Growing up in south Florida, I couldn’t wait until Saturday morning. My father would let me watch Championship Wrestling from Florida with him if my chores were done and my homework complete. Back then, the late 1970s and early 1980s, it was a treat to watch Dusty Rhodes, Eddie Graham, and Sir Oliver Humperdink.
Now, professional wrestling is a bit lost. Every night, programming takes over cable television. Every Sunday it seems, there is a pay-per-view and every time you look on the Internet, there is a new rumor out about heels and babyfaces, alike. The notion of Kayfabe has died and gone forever. And the fans are part of the problem, not the solution.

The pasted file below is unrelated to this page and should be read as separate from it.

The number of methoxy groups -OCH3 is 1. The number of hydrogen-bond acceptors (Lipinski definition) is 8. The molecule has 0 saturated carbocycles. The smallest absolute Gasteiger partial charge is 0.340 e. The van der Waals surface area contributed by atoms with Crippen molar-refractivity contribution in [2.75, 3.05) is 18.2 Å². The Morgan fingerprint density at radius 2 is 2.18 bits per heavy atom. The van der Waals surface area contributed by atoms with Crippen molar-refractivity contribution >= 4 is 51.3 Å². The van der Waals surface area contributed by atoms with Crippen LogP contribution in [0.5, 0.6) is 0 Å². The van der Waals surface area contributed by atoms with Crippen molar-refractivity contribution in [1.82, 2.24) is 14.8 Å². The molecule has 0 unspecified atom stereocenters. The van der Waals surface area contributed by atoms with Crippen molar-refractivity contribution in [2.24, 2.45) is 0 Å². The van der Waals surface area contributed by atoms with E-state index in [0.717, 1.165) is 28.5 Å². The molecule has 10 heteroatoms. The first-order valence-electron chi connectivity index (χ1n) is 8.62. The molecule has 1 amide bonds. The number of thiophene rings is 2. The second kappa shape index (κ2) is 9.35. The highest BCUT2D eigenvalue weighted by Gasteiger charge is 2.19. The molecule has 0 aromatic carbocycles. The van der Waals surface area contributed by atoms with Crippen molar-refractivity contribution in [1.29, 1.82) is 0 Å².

Just like any other business, professional wrestling and WWE is in a quick-to-get-ahead society. There is no time to put together long-standing feuds. Character development isn’t as layered like Kevin Sullivan’s epic rants about the underworld. We never see the complexity of Kane. And we as fans want resolution quick and swift.
WWE and other wrestling promotions have to take the majority of the blame for the condition of the business, but they are not solely at fault. Fans want more, more, more – which in reality turns into less, less, less. That is just the tip of the iceberg because there is plenty more. The fans have just as much a stake in this as those producing the product.
Here are five reasons why they are to blame for the decline in WWE.